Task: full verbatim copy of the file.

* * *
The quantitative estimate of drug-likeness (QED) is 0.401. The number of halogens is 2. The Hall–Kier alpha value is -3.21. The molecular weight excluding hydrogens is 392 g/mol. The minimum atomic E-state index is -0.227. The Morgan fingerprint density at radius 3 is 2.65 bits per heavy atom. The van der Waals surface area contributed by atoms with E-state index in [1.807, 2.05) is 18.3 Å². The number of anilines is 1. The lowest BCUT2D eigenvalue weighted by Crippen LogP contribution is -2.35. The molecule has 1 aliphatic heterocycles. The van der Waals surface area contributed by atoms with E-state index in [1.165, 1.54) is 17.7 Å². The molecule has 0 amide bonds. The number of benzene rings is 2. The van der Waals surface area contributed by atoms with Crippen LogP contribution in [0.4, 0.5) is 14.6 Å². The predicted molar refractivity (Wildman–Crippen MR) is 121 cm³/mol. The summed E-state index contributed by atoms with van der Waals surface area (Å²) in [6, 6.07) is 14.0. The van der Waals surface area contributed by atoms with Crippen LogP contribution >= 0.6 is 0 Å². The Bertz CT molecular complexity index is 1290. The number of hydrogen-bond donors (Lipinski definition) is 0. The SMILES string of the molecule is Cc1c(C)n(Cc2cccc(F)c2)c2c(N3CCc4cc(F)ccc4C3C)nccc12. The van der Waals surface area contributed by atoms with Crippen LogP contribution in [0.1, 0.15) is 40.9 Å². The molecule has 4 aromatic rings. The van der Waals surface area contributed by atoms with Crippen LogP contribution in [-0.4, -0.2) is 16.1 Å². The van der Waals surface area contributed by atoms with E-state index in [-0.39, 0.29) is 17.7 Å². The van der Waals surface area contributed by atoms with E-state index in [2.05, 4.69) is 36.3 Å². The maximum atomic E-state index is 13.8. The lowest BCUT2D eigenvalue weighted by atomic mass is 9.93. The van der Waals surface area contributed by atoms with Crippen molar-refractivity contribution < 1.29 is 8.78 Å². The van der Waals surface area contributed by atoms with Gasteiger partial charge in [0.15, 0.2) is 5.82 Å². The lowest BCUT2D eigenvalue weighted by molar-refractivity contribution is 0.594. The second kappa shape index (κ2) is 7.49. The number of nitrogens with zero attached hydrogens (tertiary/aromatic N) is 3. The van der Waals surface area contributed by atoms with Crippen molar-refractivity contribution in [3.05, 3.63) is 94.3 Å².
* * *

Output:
The quantitative estimate of drug-likeness (QED) is 0.401. The number of halogens is 2. The Hall–Kier alpha value is -3.21. The molecular weight excluding hydrogens is 392 g/mol. The minimum atomic E-state index is -0.227. The Morgan fingerprint density at radius 3 is 2.65 bits per heavy atom. The van der Waals surface area contributed by atoms with E-state index in [1.807, 2.05) is 18.3 Å². The number of anilines is 1. The lowest BCUT2D eigenvalue weighted by Crippen LogP contribution is -2.35. The molecule has 1 aliphatic heterocycles. The van der Waals surface area contributed by atoms with E-state index in [1.165, 1.54) is 17.7 Å². The molecule has 0 amide bonds. The number of benzene rings is 2. The van der Waals surface area contributed by atoms with Crippen LogP contribution in [0.4, 0.5) is 14.6 Å². The predicted molar refractivity (Wildman–Crippen MR) is 121 cm³/mol. The summed E-state index contributed by atoms with van der Waals surface area (Å²) in [6, 6.07) is 14.0. The van der Waals surface area contributed by atoms with Crippen LogP contribution >= 0.6 is 0 Å². The Bertz CT molecular complexity index is 1290. The number of hydrogen-bond donors (Lipinski definition) is 0. The SMILES string of the molecule is Cc1c(C)n(Cc2cccc(F)c2)c2c(N3CCc4cc(F)ccc4C3C)nccc12. The van der Waals surface area contributed by atoms with Crippen LogP contribution in [0.1, 0.15) is 40.9 Å². The molecule has 4 aromatic rings. The van der Waals surface area contributed by atoms with Crippen LogP contribution in [-0.4, -0.2) is 16.1 Å². The van der Waals surface area contributed by atoms with E-state index in [-0.39, 0.29) is 17.7 Å². The van der Waals surface area contributed by atoms with E-state index in [2.05, 4.69) is 36.3 Å². The maximum atomic E-state index is 13.8. The lowest BCUT2D eigenvalue weighted by atomic mass is 9.93. The van der Waals surface area contributed by atoms with Crippen molar-refractivity contribution < 1.29 is 8.78 Å². The van der Waals surface area contributed by atoms with Gasteiger partial charge in [0.15, 0.2) is 5.82 Å². The lowest BCUT2D eigenvalue weighted by molar-refractivity contribution is 0.594. The second kappa shape index (κ2) is 7.49. The number of nitrogens with zero attached hydrogens (tertiary/aromatic N) is 3. The van der Waals surface area contributed by atoms with Crippen molar-refractivity contribution in [3.05, 3.63) is 94.3 Å².